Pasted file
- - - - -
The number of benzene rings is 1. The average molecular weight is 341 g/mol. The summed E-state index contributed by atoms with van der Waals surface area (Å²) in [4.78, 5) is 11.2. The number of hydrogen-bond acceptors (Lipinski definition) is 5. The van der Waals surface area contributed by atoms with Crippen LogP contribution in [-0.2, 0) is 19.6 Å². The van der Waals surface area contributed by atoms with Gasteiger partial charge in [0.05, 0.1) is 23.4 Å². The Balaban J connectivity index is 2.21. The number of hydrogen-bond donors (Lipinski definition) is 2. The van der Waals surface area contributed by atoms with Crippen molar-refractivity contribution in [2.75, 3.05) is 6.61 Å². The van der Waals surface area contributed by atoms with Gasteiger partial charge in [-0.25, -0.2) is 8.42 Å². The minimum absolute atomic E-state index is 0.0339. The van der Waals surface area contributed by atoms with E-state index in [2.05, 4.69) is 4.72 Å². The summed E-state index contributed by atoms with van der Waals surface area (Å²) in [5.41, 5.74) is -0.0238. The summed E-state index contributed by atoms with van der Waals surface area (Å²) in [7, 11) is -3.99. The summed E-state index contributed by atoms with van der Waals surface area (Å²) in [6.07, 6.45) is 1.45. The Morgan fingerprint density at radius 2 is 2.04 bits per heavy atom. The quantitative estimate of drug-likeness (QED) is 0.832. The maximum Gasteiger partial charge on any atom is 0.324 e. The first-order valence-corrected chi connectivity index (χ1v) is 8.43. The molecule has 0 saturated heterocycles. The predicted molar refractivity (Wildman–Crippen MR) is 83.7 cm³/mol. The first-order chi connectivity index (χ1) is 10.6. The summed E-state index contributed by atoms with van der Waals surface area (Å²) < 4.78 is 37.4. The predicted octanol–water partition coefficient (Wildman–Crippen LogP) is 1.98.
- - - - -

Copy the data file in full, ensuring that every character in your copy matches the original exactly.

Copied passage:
The number of benzene rings is 1. The average molecular weight is 341 g/mol. The summed E-state index contributed by atoms with van der Waals surface area (Å²) in [4.78, 5) is 11.2. The number of hydrogen-bond acceptors (Lipinski definition) is 5. The van der Waals surface area contributed by atoms with Crippen LogP contribution in [-0.2, 0) is 19.6 Å². The van der Waals surface area contributed by atoms with Gasteiger partial charge in [0.05, 0.1) is 23.4 Å². The Balaban J connectivity index is 2.21. The number of hydrogen-bond donors (Lipinski definition) is 2. The van der Waals surface area contributed by atoms with Crippen molar-refractivity contribution in [2.75, 3.05) is 6.61 Å². The van der Waals surface area contributed by atoms with Gasteiger partial charge in [-0.25, -0.2) is 8.42 Å². The minimum absolute atomic E-state index is 0.0339. The van der Waals surface area contributed by atoms with E-state index in [2.05, 4.69) is 4.72 Å². The summed E-state index contributed by atoms with van der Waals surface area (Å²) in [5.41, 5.74) is -0.0238. The summed E-state index contributed by atoms with van der Waals surface area (Å²) in [7, 11) is -3.99. The summed E-state index contributed by atoms with van der Waals surface area (Å²) in [6.07, 6.45) is 1.45. The Morgan fingerprint density at radius 2 is 2.04 bits per heavy atom. The quantitative estimate of drug-likeness (QED) is 0.832. The maximum Gasteiger partial charge on any atom is 0.324 e. The first-order valence-corrected chi connectivity index (χ1v) is 8.43. The molecule has 0 saturated heterocycles. The predicted molar refractivity (Wildman–Crippen MR) is 83.7 cm³/mol. The first-order chi connectivity index (χ1) is 10.6. The summed E-state index contributed by atoms with van der Waals surface area (Å²) < 4.78 is 37.4. The predicted octanol–water partition coefficient (Wildman–Crippen LogP) is 1.98.